Fair play to Swansea, they had a gameplan, an admittedly not very attractive gameplan, but one that has been proven to work against Liverpool in the past and will be repeated in the future no doubt.

SWANSEA, WALES - Monday, January 22, 2018: Liverpool's Sadio Mane looks dejected after missing a chance during the FA Premier League match between Swansea City FC and Liverpool FC at the Liberty Stadium. (Pic by David Rawcliffe/Propaganda)

But Liverpool’s options from the bench were awful for a team who are competing for second place in the league and are in the knockout stages of the Champions League.

Only Ragnar Klavan and Trent Alexander-Arnold have a league goal this season. Danny Ings hasn’t scored in the Premier League in two and a half years. Dominic Solanke has never scored in senior football. James Milner came on against Man City eight days ago and almost threw away a 4-1 lead.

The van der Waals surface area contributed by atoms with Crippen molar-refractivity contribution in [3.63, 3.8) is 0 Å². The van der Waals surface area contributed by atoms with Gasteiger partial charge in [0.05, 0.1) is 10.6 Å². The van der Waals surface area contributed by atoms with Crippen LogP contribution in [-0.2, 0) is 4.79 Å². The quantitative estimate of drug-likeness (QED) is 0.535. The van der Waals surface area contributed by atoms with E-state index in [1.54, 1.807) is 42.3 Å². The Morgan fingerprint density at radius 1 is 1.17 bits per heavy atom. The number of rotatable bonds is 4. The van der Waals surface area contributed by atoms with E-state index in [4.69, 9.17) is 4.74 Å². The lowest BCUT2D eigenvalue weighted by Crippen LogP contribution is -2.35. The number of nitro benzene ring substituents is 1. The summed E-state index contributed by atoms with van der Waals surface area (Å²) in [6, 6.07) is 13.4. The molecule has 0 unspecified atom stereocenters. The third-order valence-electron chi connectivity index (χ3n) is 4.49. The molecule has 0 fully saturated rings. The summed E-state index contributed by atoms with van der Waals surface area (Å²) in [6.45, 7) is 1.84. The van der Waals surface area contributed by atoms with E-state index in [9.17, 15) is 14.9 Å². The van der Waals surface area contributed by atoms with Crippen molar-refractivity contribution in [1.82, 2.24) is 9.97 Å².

While Liverpool’s rivals are going out and spending huge sums on making their attacks stronger – whether you agree with the signings and methods or not – Liverpool have depleted theirs and are relying on, no disrespect, Danny Ings as their sub forward.

To win trophies you have to have plenty of goalscoring options, but crucially you have to have them from the bench. Liverpool don’t have that, especially now.

This isn’t to suggest that this result wouldn’t have happened had Coutinho been playing, it might well have. It’s about the risk of not replacing his output in Liverpool’s attack for half a season in a season where the top six is going to be extremely tight.

The patient approach would be more admirable and logical if a top four finish was pretty secure, but it’s not.

LONDON, ENGLAND - Friday, August 11, 2017: Leicester City's Riyad Mahrez during the FA Premier League match between Arsenal and Leicester City at the Emirates Stadium. (Pic by David Rawcliffe/Propaganda)

Adding somebody such as Mahrez would add a variety of options, and mean another goalscorer, a game changer. You need these players in abundance to win trophies, not just three of them in the whole squad.